Commonwealth of Massachusetts v. United States Department of Health and Human Services 682 F.3d 1 is a United States Court of Appeals for the First Circuit decision that affirmed the judgment of the District Court for the District of Massachusetts in a lawsuit challenging the constitutionality of section 3 of the Defense of Marriage Act (DOMA), the section that defines the terms "marriage" as "a legal union between one man and one woman as husband and wife" and "spouse" as "a person of the opposite sex who is a husband or a wife." Both courts found DOMA to be unconstitutional, though for different reasons. The trial court held that DOMA violates the Tenth Amendment and Spending Clause. In a companion case, Gill v. Office of Personnel Management, the same judge held that DOMA violates the Equal Protection Clause. On May 31, 2012, the First Circuit held the act violates the Equal Protection Clause, while federalism concerns affect the equal protection analysis, DOMA does not violate the Spending Clause or Tenth Amendment.
The First Circuit, anticipating that the parties would seek a review of the decision, stayed its decision. Both the Department of Justice and Commonwealth of Massachusetts asked the U.S. Supreme Court to review the decision by filing petitions for a writ of certiorari. The Supreme Court decided a similar case, United States v. Windsor, on June 26, 2013, and dismissed the petitions the following day.
On July 8, 2009, Massachusetts Attorney General Martha Coakley filed suit challenging the constitutionality of section 3 of DOMA in the United States District Court for the District of Massachusetts. It claimed that Congress "overstepped its authority, undermined states' efforts to recognize marriages between same-sex couples, and codified an animus towards gay and lesbian people."
Judge Joseph Tauro heard arguments on May 26, 2010. Massachusetts Assistant Attorney General Maura Healey described how a veteran of the U.S military sought burial for himself and his same-sex spouse in a veterans' cemetery, which DOMA's definition of marriage prohibits. Tauro asked Christopher Hall, who represented the U.S. Justice Department, if the federal government had an interest in "perpetuating heterosexuality in the graveyard." He also questioned the government's contention that DOMA was an attempt to preserve the 1996 status quo, noting that the government considers the status quo at the time the restriction of marriage to heterosexual couples while another way of describing the status quo in 1996 is that the federal government deferred to each state's definition of marriage and provided no definition of its own. In response to arguments that the federal government has consistently used state definitions of marriage, Hall cited the federal government's definition of marriage in immigration cases without relying on any state's definition.
On July 8, 2010, exactly one year after the suit was filed, Judge Tauro released his decision in the case. He ruled that DOMA section 3 violates the Tenth Amendment and falls outside Congress' authority under the Spending Clause of the Constitution.
In response, Attorney General Coakley said,
Today’s landmark decision is an important step toward achieving equality for all married couples in Massachusetts and assuring that all of our citizens enjoy the same rights and protections under our Constitution. It is unconstitutional for the federal government to discriminate, as it does because of DOMA’s restrictive definition of marriage. It is also unconstitutional for the federal government to decide who is married and to create a system of first- and second-class marriages. The federal government cannot require states, such as Massachusetts, to further the discrimination through federal programs.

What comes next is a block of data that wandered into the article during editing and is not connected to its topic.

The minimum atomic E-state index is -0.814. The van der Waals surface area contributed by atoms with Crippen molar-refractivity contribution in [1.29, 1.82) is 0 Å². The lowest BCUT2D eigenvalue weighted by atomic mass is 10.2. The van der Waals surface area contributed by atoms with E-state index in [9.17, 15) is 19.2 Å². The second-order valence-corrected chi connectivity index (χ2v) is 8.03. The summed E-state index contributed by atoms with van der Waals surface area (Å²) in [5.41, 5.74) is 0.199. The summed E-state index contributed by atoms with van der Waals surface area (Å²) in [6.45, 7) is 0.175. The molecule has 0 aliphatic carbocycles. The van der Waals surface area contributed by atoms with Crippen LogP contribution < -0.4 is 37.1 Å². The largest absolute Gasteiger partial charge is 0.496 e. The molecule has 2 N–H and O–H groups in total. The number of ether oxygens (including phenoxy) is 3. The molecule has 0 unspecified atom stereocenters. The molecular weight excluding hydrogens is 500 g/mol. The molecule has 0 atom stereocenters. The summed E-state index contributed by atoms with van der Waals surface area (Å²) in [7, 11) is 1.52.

Tauro ruled in a companion case, Gill v. Office of Personnel Management, on the same day, finding part 3 of DOMA unconstitutional on Fifth Amendment grounds. Tauro issued an amended final judgment on August 18, but he stayed it pending appeal. The text of the decision was developed in consultation with the parties.
On January 14, 2011, the DOJ filed a brief in the First Circuit Court of Appeals that defended DOMA in both this case and the related Gill case. Despite its victory, GLAD supported an appeal, stating "the chance to argue in front of a higher court with a broader reach...[and] an opportunity to address the harms DOMA Section 3 causes to already married couples across the country." On February 25, the DOJ notified the Court that it would cease to defend both cases. On May 20, 2011, the Bipartisan Legal Advisory Group (BLAG) filed a motion asking to be allowed to intervene to defend DOMA section 3, and leave was granted.
Chief Judge Sandra Lynch and Judges Michael Boudin and Juan Torruella heard arguments in the case on April 4, 2012. On May 31, 2012, they unanimously found section 3 of DOMA unconstitutional, but rejected Tauro's rationale in this case that it violated the Tenth Amendment and the Spending Clause. The Court stayed enforcement of its decision in anticipation of an appeal to the Supreme Court.
On June 29, BLAG filed a petition for certiorari with the Supreme Court in Gill. The DOJ filed a petition in this case on July 3, while asking the Supreme Court to review Golinski v. Office of Personnel Management as well. The DOJ's petitions in Gill and Massachusetts raised the question of whether section 3 violates the Equal Protection Clause. In its reply to those petitions, filed on July 20, 2012, Massachusetts proposed the additional questions of whether section 3 violates the Tenth Amendment and the Spending Clause. BLAG on July 30 asked for extension of the August 2 deadline for its responses to the DOJ petition in this case and in Golinski to August 31, which request was granted. The petition for the writ of certiorari was dismissed after United States v. Windsor was decided.